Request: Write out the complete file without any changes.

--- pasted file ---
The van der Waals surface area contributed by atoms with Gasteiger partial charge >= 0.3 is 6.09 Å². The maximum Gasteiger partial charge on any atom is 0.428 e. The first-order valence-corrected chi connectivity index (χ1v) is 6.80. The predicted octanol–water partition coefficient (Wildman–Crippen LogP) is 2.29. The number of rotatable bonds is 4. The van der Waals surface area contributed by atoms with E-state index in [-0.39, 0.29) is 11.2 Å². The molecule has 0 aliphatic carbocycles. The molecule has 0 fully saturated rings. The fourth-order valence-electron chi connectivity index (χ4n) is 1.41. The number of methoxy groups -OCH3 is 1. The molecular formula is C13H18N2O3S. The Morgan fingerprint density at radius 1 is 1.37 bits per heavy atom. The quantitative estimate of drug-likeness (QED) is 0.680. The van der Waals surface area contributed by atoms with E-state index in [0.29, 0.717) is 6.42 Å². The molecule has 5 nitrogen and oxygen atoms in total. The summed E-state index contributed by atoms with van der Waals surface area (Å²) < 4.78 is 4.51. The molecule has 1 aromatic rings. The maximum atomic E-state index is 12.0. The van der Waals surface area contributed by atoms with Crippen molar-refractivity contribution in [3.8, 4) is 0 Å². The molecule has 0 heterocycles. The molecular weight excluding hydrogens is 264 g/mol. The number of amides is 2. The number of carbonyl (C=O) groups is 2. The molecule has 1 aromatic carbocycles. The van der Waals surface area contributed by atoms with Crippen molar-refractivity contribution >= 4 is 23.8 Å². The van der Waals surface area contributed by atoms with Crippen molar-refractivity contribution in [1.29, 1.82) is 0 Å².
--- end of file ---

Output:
The van der Waals surface area contributed by atoms with Gasteiger partial charge >= 0.3 is 6.09 Å². The maximum Gasteiger partial charge on any atom is 0.428 e. The first-order valence-corrected chi connectivity index (χ1v) is 6.80. The predicted octanol–water partition coefficient (Wildman–Crippen LogP) is 2.29. The number of rotatable bonds is 4. The van der Waals surface area contributed by atoms with E-state index in [-0.39, 0.29) is 11.2 Å². The molecule has 0 aliphatic carbocycles. The molecule has 0 fully saturated rings. The fourth-order valence-electron chi connectivity index (χ4n) is 1.41. The number of methoxy groups -OCH3 is 1. The molecular formula is C13H18N2O3S. The Morgan fingerprint density at radius 1 is 1.37 bits per heavy atom. The quantitative estimate of drug-likeness (QED) is 0.680. The van der Waals surface area contributed by atoms with E-state index in [0.29, 0.717) is 6.42 Å². The molecule has 5 nitrogen and oxygen atoms in total. The summed E-state index contributed by atoms with van der Waals surface area (Å²) < 4.78 is 4.51. The molecule has 1 aromatic rings. The maximum atomic E-state index is 12.0. The van der Waals surface area contributed by atoms with Crippen molar-refractivity contribution in [3.8, 4) is 0 Å². The molecule has 0 heterocycles. The molecular weight excluding hydrogens is 264 g/mol. The number of amides is 2. The number of carbonyl (C=O) groups is 2. The molecule has 1 aromatic carbocycles. The van der Waals surface area contributed by atoms with Crippen molar-refractivity contribution >= 4 is 23.8 Å². The van der Waals surface area contributed by atoms with Crippen molar-refractivity contribution in [1.29, 1.82) is 0 Å².